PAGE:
Go through ABCDEFG
Fast scan
Call the Ortho reg/consultant ASAP
administer antibiotics
An operation for open reduction internal fixation/ THR is required.

We are worried about avascular necrosis occuring to the head of femur


symptoms of APO?

Elevated JVP
Peripheral oedema
Coarse crackles
Poor peripheral pulses
No urine output


when would you NOT give adrenaline with local anaesthetic lignocaine?

when you need to apply lignocaine to fingers, ears, nose, penis, toes bc risk of vasculature insufficiency


what is the 4 electrolyte abnormalities found in Tumour lysis syndrome?




how to manage compartment syndrome?

remove any bandages around the limb
--> until you see skin

If the pain still continues--> bring to theatre for fashiotomy


which cancers are more associated with tumour lysis syndrome?

haematological malignancies such as lymphoma and leukaemia.

Sometimes solid tumours like testicular cancer


how to manage ascites in ED?

• Treat underlying disease
• Avoid NSAIDs and ACE inhibitors
• Sodium restriction
• Fluid restriction
• Diuretics= SPIRONOLACTONE 50 g/d titrate to 400 mg/d
• May add frusemide
• Watch serum K+ and renal function (hypokalemia)
• Therapeutic ascitic tap
• Abstinence from alcohol


signs of strangulated hernia?

red, firm, tender irreducible mass


what do you think when you have a patient who comes in with:
Abdominal pain
Blood diarrhoea?



Should you give flumazinil to all patients who come in with benzodiazepine overdose?

NO!. Worry about Benzodiazepine withdrawal so may lead to SEIZURES. You may be unable to stop these seizures bc you have blocked the benzodiazepine receptors.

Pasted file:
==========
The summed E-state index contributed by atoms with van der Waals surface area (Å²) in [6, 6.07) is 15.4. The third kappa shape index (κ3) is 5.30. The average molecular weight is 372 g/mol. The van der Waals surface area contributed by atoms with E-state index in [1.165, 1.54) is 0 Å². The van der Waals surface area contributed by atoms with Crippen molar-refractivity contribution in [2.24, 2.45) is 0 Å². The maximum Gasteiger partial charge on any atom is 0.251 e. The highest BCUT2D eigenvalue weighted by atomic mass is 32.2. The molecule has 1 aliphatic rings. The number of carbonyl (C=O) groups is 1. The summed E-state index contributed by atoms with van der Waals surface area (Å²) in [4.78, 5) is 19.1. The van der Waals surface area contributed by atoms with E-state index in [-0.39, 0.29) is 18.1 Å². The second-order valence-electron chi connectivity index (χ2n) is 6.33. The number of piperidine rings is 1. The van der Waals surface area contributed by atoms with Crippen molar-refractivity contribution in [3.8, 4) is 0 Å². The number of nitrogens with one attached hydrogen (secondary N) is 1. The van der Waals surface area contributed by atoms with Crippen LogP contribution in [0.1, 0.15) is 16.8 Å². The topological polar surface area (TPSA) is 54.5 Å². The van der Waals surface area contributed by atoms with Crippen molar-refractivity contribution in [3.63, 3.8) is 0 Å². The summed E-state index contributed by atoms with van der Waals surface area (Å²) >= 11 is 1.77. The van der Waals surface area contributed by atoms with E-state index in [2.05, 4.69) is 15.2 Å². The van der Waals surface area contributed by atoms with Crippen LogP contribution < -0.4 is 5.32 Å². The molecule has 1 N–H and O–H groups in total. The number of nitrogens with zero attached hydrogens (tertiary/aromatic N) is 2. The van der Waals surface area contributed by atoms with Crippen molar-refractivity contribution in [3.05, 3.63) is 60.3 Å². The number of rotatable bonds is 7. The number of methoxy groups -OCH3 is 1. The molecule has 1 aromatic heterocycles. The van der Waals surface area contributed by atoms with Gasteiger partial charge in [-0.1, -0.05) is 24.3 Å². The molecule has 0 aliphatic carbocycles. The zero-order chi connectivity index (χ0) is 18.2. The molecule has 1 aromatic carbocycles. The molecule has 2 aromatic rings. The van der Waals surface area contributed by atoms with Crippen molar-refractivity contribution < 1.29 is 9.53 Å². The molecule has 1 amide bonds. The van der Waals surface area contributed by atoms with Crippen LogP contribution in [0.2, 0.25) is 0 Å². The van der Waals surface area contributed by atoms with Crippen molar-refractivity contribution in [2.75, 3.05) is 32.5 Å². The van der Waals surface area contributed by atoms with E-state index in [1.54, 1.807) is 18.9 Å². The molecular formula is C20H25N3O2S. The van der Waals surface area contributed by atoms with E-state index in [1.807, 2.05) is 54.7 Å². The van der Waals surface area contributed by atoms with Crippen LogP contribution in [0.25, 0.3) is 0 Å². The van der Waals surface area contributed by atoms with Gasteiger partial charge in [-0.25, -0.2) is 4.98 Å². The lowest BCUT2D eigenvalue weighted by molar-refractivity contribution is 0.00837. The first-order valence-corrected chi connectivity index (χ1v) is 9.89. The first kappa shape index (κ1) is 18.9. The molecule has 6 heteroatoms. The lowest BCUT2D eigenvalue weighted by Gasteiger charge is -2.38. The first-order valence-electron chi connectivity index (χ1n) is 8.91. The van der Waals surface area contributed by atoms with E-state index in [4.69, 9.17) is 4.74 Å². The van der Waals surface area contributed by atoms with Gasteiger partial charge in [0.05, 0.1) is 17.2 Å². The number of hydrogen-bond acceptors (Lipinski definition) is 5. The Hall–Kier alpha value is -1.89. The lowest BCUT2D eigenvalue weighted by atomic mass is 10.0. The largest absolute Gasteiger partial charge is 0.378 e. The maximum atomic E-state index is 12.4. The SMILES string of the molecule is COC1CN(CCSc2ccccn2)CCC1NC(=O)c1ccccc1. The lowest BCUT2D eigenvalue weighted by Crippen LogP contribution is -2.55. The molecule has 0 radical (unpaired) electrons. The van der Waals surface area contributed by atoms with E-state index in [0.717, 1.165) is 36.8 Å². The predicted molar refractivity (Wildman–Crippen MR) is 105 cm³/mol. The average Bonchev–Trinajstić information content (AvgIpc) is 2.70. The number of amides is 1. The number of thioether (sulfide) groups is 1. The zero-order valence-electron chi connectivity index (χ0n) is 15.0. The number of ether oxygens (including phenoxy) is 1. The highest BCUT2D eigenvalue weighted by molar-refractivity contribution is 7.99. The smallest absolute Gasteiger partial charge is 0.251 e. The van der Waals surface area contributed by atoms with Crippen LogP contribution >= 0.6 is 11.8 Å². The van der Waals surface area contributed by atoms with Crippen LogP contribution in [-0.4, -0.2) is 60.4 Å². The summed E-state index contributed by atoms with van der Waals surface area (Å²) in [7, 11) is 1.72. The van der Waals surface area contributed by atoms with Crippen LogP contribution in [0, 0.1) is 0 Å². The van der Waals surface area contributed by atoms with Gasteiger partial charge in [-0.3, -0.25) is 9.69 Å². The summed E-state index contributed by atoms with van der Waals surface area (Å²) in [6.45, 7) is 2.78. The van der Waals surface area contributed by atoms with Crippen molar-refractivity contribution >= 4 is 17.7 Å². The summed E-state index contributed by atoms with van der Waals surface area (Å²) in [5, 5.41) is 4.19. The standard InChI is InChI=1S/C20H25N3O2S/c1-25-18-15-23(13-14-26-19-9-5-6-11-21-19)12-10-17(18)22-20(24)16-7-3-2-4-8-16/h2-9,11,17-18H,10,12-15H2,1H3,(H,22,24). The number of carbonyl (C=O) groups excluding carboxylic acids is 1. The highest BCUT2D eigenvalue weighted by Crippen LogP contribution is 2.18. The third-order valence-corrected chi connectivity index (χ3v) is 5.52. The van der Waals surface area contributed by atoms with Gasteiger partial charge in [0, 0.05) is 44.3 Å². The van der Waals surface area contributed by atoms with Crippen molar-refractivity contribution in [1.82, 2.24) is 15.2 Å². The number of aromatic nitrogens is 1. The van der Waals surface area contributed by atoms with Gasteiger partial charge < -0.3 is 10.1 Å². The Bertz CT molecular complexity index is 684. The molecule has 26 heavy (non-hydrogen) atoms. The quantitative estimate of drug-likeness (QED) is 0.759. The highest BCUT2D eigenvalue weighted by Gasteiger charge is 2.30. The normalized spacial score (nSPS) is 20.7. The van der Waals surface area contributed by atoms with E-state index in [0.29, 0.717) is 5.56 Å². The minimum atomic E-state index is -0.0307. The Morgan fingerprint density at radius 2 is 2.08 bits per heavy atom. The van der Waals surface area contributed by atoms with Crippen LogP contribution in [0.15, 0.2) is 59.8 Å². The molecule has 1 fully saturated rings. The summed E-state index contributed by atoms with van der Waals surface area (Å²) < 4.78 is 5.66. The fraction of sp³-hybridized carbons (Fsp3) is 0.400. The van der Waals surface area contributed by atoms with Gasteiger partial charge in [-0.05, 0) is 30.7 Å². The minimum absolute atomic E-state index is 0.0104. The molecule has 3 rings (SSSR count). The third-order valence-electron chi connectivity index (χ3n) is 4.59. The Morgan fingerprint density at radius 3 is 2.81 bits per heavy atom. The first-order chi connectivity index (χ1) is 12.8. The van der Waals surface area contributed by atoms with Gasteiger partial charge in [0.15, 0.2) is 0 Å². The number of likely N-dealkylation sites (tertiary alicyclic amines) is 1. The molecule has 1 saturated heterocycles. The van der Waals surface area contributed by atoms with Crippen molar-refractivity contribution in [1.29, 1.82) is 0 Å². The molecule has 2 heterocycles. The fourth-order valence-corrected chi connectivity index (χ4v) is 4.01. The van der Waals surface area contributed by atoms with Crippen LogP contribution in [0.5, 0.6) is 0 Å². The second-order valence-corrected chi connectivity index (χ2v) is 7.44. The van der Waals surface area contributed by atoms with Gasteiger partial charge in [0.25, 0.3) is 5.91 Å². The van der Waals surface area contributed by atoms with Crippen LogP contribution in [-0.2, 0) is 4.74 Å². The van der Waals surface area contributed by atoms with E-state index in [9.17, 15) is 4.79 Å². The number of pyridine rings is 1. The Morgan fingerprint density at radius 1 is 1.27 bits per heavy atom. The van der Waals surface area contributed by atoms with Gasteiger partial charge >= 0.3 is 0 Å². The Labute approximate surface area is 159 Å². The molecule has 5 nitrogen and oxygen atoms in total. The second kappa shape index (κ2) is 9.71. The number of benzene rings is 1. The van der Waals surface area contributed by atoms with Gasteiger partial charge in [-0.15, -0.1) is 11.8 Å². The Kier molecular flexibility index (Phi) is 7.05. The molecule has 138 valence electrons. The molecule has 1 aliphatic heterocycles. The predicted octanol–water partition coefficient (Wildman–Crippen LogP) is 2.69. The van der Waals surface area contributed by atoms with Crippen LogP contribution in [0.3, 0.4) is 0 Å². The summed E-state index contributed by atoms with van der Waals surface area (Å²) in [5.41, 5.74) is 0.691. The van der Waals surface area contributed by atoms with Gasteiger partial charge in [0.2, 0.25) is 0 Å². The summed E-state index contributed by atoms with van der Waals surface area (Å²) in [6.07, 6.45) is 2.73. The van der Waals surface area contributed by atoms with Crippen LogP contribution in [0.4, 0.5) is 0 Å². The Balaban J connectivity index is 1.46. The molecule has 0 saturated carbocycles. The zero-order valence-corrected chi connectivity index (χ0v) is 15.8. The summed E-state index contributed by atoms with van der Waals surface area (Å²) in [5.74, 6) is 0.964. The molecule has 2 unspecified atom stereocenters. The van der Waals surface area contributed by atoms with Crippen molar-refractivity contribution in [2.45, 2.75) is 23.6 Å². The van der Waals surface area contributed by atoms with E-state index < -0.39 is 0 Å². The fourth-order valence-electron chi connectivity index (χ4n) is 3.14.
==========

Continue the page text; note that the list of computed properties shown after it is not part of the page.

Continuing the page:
okay to use in acute one off benzo overdose


Why do we do an ECG for patients with benzodiazepine overload?

We look for prolonged QT interval.

If the interval between the Q and the end of T wave is greater than half the RR interval= prolonged.

may lead to toussades


what do you think of abdominal pain + hypotension?

ruptured abdominal aortic rupture (AAA)
ectopic pregnancy


what are the early complications of acute pancreatitis?

Hypoxia (SIRS)
renal failure
hypovolemic shock
pancreas necrosis and sepsis


what is ARDS

lungs generic response to insult/injury/inflammation


when would you consider IV antibiotics in patients admitted with pancreatitis?

IV antibiotics are only indicated in patients with associated cholangitis or infected necrotising pancreatitis

so do not give prophylactic antibiotics!!


what sort of psoriasis medical emergency is there?

generalised pustular psoriasis

- loss of barrier function, thermoregulation and protein loss

risk of pre-renal impairment and sepsis


precipitants of DKA

first presentation
inadequate insula therapy
alcohol abuse
drugs- corticosteroids/thiazides